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Some Consequences of the LSD Revolution

By Walter L Schnoidor, 1967
Will the transcendent experience produce the better-adjusted individual or the revolutionary man? At the recent conference on LSD and related drugs held in San Francisco under the auspices of the University of California at Berkeley, Dr. Richard Alpert, one of the more vocal advocates of the controlled introduction of these substances into society, touched on one aspect of the psy­chedelic experience that has been generally overlooked in the torrid press accounts of the past several months.

LSD is now widely avail­able from black market and other unsondioned sources and Dr. Alpert ventured the opinion that the Mafia, sensing a new source of profit, would soon involve itself in the operation. He concluded that it would then be merely a matter of time before these businessmen of the under­world decided to try their own product.

This comment brought forth a roar of delighted laughter and applause from an admittedly par­tial audience composed largely of users of illicit LSD. Their delight, however, stemmed not from the prospect that the drug might become more readily available if organized crime were to champion it, but rather from an appreciation of the ethical paradox that Dr. Alpert had pro­pounded. For the psychedelic experience is, among other things, an ethical revelation of the most personal and intense nature. Dr. Alpert further conjectured that a single LSD experience could be so overpowering that an individual

would subsequently reorient his life in accor­dance with ethical and transegoistic guideposts. This concept is by no means new among those who are strongly committed to the psychedelic experience, but if it is, in fact, true we are faced with an incipient ethical revolution. Such a life could hardly be lived in the nether world of crime, but can it be lived within the framework of organized, competitive society of which most of us are a part? And will this transcendent ex­perience produce the better adjusted individual or the revolutionary man?

A few state legisla­tures, presuming the latter, have already enacted repressive laws against some of the psychedelic drugs while the federal government, more re­sponsive perhaps to the ghost of the Volstead era, shuttled the problem to the Food and Drug Administration which prudently enacted barriers against the traffic in these drugs but did not involve itself in the sticky areas of private possession and use.

it is a commonplace that morals cannot be legis­lated. Laws directed toward the prohibition of LSD miss the mark because it is not the drug which is revolutionary but the experience In­duced by it. Whether LSD is psychologically addictive or harmful is irrelevant to the person who feels that it has significantly altered his life

for the better. When the experience itself is felt to be valid, other means — chemical, mechanical, or physiological — can be found to reproduce it. And, as an important consequence of the dedi­cation to the drug, an individual will proselytize. The legal problem is somewhat analogous to that met in the control of nuclear armaments: The types and quantities of weapons produced are superfluous as long as nuclear technology is generally understood and no advances are made toward lessening the tensions that might result in their use.

The sociological problem takes prece­dence over the technical. Once more the mystical jinni is out of the bottle and will not be put back in. The psychedelic experience, like the Hiroshima bomb, is loose. It is appreciated, if not under­stood, and is desired, or desired again, by enough people to make repression impossible. This should not be as alarming as it has been made out to be, but it does present a situation to be structured and resolved rather than ignored through repressive legislation.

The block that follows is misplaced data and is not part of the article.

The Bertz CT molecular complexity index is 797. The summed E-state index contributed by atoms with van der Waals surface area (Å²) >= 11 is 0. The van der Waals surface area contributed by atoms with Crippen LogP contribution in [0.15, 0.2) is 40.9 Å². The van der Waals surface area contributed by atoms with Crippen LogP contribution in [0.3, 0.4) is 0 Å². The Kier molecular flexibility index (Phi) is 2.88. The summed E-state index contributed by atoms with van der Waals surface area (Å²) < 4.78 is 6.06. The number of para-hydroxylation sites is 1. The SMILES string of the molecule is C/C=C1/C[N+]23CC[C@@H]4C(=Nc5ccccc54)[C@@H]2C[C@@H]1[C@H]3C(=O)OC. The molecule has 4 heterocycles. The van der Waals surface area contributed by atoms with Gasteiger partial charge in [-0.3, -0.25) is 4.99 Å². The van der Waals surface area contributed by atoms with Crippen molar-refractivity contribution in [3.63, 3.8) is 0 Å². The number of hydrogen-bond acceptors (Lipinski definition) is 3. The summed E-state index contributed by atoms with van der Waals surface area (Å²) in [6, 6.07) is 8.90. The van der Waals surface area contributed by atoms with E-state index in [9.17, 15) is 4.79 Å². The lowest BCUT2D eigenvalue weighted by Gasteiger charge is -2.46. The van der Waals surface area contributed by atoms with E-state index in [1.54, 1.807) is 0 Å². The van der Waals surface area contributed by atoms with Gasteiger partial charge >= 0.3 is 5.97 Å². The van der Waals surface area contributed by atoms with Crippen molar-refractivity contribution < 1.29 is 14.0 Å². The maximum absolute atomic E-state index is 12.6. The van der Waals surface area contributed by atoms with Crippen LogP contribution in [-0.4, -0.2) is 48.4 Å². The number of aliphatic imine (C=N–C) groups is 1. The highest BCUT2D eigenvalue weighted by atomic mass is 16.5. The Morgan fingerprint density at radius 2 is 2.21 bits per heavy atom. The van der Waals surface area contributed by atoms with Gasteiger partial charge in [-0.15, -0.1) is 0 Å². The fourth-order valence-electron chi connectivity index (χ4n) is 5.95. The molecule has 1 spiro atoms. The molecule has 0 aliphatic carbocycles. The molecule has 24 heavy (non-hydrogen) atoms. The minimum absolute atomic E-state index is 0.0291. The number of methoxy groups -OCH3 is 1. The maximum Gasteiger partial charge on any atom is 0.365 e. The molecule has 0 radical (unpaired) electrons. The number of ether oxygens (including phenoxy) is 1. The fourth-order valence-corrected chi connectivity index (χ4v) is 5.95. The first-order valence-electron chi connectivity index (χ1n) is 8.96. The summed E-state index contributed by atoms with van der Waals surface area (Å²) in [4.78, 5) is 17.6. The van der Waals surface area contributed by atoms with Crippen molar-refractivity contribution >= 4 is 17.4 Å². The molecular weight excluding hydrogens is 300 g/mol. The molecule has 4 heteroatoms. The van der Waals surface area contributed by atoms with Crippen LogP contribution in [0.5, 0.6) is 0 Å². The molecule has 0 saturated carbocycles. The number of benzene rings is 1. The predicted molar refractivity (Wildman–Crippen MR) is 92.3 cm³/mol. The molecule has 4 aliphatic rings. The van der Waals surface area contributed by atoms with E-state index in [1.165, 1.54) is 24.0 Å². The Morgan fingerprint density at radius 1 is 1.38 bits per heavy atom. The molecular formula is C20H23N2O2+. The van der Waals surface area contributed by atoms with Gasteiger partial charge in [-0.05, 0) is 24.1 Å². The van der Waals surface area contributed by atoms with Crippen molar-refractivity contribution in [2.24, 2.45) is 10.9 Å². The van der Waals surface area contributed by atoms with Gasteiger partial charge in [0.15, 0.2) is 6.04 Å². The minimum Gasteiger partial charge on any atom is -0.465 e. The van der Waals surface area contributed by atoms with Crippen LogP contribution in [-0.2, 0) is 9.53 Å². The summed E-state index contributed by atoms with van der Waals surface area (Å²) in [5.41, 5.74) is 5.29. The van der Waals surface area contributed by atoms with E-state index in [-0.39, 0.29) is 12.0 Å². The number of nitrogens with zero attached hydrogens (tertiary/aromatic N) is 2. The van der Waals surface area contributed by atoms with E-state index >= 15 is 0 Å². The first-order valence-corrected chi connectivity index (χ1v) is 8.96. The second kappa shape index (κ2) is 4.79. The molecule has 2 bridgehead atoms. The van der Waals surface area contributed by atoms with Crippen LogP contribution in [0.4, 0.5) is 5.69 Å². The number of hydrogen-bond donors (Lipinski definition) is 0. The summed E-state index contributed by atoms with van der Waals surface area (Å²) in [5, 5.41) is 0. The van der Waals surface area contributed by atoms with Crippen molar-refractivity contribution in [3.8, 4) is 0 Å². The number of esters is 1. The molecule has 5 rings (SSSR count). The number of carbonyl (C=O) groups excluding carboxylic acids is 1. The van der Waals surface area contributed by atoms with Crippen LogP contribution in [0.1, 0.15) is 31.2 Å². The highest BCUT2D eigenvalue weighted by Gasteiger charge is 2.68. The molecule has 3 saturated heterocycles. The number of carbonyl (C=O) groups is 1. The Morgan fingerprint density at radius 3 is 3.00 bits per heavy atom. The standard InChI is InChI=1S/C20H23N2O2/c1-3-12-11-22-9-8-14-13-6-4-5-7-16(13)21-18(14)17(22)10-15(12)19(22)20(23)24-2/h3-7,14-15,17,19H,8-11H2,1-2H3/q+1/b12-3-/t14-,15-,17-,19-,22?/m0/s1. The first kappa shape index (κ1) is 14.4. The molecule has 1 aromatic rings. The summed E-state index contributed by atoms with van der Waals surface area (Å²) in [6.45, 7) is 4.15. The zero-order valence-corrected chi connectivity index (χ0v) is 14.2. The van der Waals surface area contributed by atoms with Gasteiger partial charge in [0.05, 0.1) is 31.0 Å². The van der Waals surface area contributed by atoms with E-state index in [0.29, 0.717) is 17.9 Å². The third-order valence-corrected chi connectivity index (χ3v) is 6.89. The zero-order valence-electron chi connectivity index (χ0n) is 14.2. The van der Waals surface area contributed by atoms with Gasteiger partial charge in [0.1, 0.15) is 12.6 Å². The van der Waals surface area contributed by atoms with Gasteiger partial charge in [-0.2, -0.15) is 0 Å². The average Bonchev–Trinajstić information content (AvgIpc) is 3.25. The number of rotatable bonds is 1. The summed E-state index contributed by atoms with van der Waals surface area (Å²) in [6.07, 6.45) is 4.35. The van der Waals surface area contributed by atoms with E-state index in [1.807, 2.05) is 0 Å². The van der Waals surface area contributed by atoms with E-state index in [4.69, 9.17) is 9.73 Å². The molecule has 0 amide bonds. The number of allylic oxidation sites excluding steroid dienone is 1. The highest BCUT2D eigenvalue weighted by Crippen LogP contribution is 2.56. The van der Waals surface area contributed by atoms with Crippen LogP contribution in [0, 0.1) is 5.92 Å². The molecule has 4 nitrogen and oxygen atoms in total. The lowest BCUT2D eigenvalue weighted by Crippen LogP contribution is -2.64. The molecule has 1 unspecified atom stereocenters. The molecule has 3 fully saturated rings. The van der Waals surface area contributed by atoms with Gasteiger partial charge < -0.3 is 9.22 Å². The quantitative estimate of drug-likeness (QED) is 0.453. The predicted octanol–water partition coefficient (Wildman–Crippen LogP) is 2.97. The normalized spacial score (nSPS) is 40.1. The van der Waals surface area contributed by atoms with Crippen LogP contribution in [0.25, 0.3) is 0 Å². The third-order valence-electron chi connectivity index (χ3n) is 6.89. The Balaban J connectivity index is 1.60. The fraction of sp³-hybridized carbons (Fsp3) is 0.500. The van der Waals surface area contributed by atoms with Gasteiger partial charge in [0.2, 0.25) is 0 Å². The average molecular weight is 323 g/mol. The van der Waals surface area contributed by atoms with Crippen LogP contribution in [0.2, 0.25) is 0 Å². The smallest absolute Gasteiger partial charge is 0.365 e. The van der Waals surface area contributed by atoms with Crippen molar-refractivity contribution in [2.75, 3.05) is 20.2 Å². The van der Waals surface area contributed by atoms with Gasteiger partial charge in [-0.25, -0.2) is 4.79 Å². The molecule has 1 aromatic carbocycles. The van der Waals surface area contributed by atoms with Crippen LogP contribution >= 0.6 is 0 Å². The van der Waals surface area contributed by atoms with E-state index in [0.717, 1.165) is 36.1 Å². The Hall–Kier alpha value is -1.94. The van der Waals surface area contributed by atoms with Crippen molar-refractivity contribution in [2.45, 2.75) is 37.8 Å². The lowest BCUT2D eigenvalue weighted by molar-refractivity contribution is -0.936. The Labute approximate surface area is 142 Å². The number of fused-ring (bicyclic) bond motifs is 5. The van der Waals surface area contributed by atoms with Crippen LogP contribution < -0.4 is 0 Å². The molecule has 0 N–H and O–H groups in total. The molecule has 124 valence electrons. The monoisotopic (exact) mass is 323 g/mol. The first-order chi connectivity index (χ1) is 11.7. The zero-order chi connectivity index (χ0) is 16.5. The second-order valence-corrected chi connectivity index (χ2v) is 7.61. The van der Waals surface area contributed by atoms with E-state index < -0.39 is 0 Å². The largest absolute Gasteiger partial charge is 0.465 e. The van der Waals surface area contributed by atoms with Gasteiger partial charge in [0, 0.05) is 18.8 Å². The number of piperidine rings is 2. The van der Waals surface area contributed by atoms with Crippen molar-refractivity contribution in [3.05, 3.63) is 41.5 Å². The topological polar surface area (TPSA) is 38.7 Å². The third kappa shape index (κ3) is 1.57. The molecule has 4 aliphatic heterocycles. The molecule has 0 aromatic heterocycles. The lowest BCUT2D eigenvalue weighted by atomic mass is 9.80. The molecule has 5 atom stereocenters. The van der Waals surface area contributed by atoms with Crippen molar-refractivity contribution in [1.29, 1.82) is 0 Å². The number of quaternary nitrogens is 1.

It is futile to hope that LSD can be stamped out, but the immediate arrival of the psychedelic millennium, as some of its devotees fervently wish, is equally impossible. The new genie may be out of the bottle but he will not be given free rein. The effects of the drug can be too disas­trous. On the personal level LSD might induce psychosis in potentially unstable person­alities that have achieved a permanent working relationship with society. On the social level it is already inducing psychosis: A schizophrenia of pro and con opinion which is rapidly reaching a point where it will no longer constitute a valid dialectic.

At the LSD Conference Dean Lohman of the University of California School of Crimi­nology strove to find a workable middle ground. Realizing the impossibility of completely repres­sing the drug, he hoped to shift the controversy to questions concerning the form and degree of controls necessary as LSD becomes even more widespread, and thus remove the problem from the strictly legal-criminal nexus in which it now hovers. The question of controls, he maintained, should be resolved by competent professionals in affected fields.

If such a shift in emphasis should actually occur the first priority in the business will concern the discovery of who is professionally competent to devise the required controls. For example, is a doctor or psychiatrist, by virtue of medical de­grees and a series of clinical observations of reactions to psychedelic drugs, able to speak authoritatively on all aspects of an experience which is essentially non-academic, non-profes­sional, and thoroughly non-hierarchic in its effects?

On the other hand, should a poet who has a great deal of subjective experience with these states of consciousness and given them a certain coherence and feeling in his writing be excluded from those designated as professionally competent? The LSD Conference implied an answer by officially disinviting the poet Allen Ginsberg, but speaker after speaker voiced strong disagreement from the rostrum with this action of the University, and the Conference Director, Richard Baker, admitted at the onset that the decision had been made wihtout his knowledge in an echelon above his in the hierarchy. Con­sequently an impasse seemed to be reached between the affected professionals and the official structure which relates them to society at the very beginning of the search for a rational method of defiling with the psychedelic revo­lution.

Perhaps Berkley, whose last few years have been a series of nightmares for its public relations people, should not be blamed too strongly for playing down the controversial in an extremely volatile subject. But by attempting to keep the proceedings as professional and clinical as possible the University left itself open to a valid criticism. The academic and medical pro­fessionals are possibly capable of devising more effective and timely controls among themselves, but they represent such a small minority of those who are vitally interested in these issues that the excluded ninety per cent will continue on their own way, undirected, disorganized and probab­ly hostile to official efforts except to the extent that they render the drugs more readily accessible.